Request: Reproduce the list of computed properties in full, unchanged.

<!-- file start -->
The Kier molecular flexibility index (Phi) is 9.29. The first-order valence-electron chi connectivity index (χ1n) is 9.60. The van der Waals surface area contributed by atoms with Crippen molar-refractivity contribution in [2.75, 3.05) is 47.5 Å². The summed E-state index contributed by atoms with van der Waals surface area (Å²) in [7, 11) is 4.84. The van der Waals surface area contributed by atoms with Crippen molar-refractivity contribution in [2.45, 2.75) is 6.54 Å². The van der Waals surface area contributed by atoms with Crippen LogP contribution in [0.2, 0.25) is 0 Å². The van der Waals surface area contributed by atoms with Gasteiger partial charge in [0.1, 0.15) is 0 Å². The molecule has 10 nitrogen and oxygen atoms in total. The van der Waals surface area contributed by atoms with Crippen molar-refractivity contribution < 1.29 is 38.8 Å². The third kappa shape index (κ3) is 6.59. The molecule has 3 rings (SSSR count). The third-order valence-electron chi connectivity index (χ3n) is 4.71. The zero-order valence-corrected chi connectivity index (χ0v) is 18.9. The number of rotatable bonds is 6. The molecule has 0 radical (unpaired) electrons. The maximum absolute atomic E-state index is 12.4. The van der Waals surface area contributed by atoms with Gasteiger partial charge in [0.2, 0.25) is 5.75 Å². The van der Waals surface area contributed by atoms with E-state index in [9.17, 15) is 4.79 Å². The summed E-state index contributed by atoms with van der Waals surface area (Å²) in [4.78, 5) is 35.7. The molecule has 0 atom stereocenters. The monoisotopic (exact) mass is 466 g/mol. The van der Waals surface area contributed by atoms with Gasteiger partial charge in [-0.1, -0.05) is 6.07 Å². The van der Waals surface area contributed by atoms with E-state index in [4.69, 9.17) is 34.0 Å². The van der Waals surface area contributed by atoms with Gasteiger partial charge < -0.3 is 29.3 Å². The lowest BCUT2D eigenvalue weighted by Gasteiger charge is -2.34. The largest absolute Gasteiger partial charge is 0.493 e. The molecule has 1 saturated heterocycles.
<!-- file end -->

The Kier molecular flexibility index (Phi) is 9.29. The first-order valence-electron chi connectivity index (χ1n) is 9.60. The van der Waals surface area contributed by atoms with Crippen molar-refractivity contribution in [2.75, 3.05) is 47.5 Å². The summed E-state index contributed by atoms with van der Waals surface area (Å²) in [7, 11) is 4.84. The van der Waals surface area contributed by atoms with Crippen molar-refractivity contribution in [2.45, 2.75) is 6.54 Å². The van der Waals surface area contributed by atoms with Crippen LogP contribution in [0.2, 0.25) is 0 Å². The van der Waals surface area contributed by atoms with Gasteiger partial charge in [0.1, 0.15) is 0 Å². The molecule has 10 nitrogen and oxygen atoms in total. The van der Waals surface area contributed by atoms with Crippen molar-refractivity contribution < 1.29 is 38.8 Å². The third kappa shape index (κ3) is 6.59. The molecule has 3 rings (SSSR count). The third-order valence-electron chi connectivity index (χ3n) is 4.71. The zero-order valence-corrected chi connectivity index (χ0v) is 18.9. The number of rotatable bonds is 6. The molecule has 0 radical (unpaired) electrons. The maximum absolute atomic E-state index is 12.4. The van der Waals surface area contributed by atoms with Gasteiger partial charge in [0.2, 0.25) is 5.75 Å². The van der Waals surface area contributed by atoms with E-state index in [9.17, 15) is 4.79 Å². The summed E-state index contributed by atoms with van der Waals surface area (Å²) in [4.78, 5) is 35.7. The molecule has 0 atom stereocenters. The monoisotopic (exact) mass is 466 g/mol. The van der Waals surface area contributed by atoms with Gasteiger partial charge in [-0.1, -0.05) is 6.07 Å². The van der Waals surface area contributed by atoms with E-state index in [4.69, 9.17) is 34.0 Å². The van der Waals surface area contributed by atoms with Gasteiger partial charge < -0.3 is 29.3 Å². The lowest BCUT2D eigenvalue weighted by Gasteiger charge is -2.34. The largest absolute Gasteiger partial charge is 0.493 e. The molecule has 1 saturated heterocycles.